Working From Home Leads to More Time Spent Preparing Food, Eating at Home

Hands preparing food

The United States recorded its first confirmed case of Coronavirus COVID-19 on January 20, 2020. Since then, COVID-19 has spread to every State in the Nation. On March 16, 2020, to slow the spread of COVID-19, the Federal Government announced social distancing guidelines, and many U.S. jurisdictions followed by issuing stay-at-home orders. As a result, many Americans have been working from home. The widespread impact of the pandemic raises an important question: Do Americans who work from home allocate their time spent on daily tasks differently than those who work away from home?

While researchers do not have time-use data from the COVID-19 period, analyses of time-use patterns in the past may provide some insights. USDA, Economic Research Service (ERS) used data from the 2017-18 Leave and Flexibilities Job Module of the Bureau of Labor Statistics’ American Time Use Survey (ATUS) for their analysis. Specifically, they studied the amount of time survey respondents spent in food preparation and eating at home according to the location from which they worked the day covered by the ATUS interview. In particular, they compared prime working-age adults (25-54 years old) who worked exclusively from home to prime working-age adults who worked exclusively somewhere other than their home.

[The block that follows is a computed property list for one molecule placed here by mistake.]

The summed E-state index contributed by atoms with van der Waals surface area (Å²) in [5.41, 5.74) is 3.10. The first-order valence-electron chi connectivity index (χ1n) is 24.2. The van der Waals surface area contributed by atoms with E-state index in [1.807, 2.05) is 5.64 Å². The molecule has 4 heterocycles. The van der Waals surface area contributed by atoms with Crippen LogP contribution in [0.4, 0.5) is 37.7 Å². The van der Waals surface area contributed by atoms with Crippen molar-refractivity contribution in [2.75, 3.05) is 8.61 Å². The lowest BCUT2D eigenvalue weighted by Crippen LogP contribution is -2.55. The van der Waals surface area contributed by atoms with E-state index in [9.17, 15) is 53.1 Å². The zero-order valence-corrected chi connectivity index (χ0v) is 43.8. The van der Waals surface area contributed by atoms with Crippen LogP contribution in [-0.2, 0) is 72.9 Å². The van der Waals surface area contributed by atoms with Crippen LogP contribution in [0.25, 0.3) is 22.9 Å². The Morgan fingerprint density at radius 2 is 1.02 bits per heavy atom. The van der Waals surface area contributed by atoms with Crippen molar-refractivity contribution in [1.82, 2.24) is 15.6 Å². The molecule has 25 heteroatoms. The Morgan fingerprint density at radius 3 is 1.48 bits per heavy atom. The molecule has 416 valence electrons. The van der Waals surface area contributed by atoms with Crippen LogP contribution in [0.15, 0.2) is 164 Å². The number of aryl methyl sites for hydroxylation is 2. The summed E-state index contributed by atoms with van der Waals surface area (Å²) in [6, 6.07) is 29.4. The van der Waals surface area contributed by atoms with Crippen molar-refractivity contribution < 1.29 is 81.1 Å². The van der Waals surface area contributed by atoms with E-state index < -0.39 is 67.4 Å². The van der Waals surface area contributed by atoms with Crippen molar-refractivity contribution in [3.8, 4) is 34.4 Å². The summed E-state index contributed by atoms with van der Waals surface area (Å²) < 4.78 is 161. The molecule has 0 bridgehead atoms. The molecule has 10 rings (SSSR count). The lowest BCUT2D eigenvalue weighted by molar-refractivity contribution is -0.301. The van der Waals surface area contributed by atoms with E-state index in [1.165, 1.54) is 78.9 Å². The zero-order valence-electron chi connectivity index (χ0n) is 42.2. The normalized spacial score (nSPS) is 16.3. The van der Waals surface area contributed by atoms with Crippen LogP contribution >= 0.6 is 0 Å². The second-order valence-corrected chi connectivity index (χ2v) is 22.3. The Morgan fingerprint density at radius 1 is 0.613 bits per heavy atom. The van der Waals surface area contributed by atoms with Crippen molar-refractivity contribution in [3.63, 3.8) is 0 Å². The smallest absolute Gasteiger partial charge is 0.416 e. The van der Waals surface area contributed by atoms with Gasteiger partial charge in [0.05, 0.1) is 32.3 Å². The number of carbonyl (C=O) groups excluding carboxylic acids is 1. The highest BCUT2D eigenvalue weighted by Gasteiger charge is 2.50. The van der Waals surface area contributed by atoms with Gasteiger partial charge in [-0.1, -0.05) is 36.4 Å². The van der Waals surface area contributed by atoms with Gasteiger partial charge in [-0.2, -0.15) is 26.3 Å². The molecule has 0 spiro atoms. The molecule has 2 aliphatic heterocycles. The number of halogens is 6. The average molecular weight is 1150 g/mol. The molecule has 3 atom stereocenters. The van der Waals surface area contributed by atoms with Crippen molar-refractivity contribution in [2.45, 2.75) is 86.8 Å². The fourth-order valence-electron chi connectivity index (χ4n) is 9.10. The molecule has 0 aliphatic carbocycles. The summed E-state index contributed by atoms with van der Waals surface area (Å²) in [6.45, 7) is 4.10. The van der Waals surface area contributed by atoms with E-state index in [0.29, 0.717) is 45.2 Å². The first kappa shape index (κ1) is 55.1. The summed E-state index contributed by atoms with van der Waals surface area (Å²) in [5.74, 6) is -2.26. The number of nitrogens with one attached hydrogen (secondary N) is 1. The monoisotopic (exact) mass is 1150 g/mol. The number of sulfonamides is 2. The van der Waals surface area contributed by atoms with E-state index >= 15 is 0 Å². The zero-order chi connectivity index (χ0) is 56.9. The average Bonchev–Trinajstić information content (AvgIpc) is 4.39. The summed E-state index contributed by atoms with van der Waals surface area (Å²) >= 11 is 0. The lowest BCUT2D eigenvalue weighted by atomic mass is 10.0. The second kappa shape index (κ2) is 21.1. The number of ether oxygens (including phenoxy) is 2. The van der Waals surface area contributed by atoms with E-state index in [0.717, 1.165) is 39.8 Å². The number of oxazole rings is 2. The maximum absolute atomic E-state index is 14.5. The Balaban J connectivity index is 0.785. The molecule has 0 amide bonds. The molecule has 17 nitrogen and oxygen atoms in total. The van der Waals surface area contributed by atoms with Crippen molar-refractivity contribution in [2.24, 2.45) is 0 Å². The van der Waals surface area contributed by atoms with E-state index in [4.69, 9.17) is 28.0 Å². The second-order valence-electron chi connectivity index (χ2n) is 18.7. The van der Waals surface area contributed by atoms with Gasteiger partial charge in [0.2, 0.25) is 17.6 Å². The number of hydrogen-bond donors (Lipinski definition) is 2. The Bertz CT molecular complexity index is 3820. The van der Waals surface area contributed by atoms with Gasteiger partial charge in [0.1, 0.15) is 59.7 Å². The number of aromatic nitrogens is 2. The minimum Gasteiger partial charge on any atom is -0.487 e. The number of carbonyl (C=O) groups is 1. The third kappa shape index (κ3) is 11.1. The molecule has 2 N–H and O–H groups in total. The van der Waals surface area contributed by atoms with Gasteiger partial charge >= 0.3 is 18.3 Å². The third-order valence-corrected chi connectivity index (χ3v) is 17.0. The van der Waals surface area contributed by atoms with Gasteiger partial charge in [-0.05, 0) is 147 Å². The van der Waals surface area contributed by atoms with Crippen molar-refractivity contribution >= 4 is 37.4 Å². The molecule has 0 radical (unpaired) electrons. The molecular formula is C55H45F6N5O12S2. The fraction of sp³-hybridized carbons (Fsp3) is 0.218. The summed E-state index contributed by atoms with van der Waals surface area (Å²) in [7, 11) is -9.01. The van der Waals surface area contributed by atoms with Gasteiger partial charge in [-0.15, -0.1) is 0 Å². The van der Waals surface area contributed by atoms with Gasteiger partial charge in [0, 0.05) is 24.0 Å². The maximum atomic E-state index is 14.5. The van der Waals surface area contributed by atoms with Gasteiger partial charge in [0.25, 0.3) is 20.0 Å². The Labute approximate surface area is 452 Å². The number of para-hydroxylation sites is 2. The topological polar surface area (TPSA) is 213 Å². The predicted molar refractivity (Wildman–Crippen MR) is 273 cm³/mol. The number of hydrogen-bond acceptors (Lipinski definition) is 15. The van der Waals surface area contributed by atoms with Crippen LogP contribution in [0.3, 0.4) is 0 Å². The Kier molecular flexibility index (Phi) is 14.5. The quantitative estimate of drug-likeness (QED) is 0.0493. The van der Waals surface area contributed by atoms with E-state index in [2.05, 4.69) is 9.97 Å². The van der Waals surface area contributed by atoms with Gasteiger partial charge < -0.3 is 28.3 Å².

In 2017-18, over an average weekday, 64 percent of prime working-age adults engaged in food preparation activities—food and drink preparation, food presentation, kitchen and food clean-up, grocery shopping, and travel to and from the grocery store—and they spent an average of 31 minutes engaged in these activities. When researchers broke down the overall sample by the worker’s worksite, they found differences in time spent preparing food. Prime working-age adults who worked from home were more likely to engage in food preparation activities (75 percent versus 63 percent) and to spend more time on these activities than individuals who worked away from home (41 minutes compared with 30 minutes).

Turning to food consumption, a total of 78 percent of prime working-age adults reported eating at home on an average weekday over 2017-18, and they spent about 29 minutes doing so. Individuals were more likely to eat at home when they were working from home than when they were working away from home (89 percent versus 77 percent). Individuals who worked from home spent 49 minutes eating at home, which was nearly double the amount reported by individuals who worked away from home (27 minutes).

These results show significant variation in the daily time allocation of workers in their prime working years and suggest that working from home may allow for substantially more time to prepare food and consume food at home. If the greater time spent preparing food translates into eating more home-prepared meals and less eating out, teleworkers may also experience a healthier diet. Past studies by ERS researchers have found that home-prepared meals tend to be lower in calories and higher in positive nutrients than meals prepared away from home.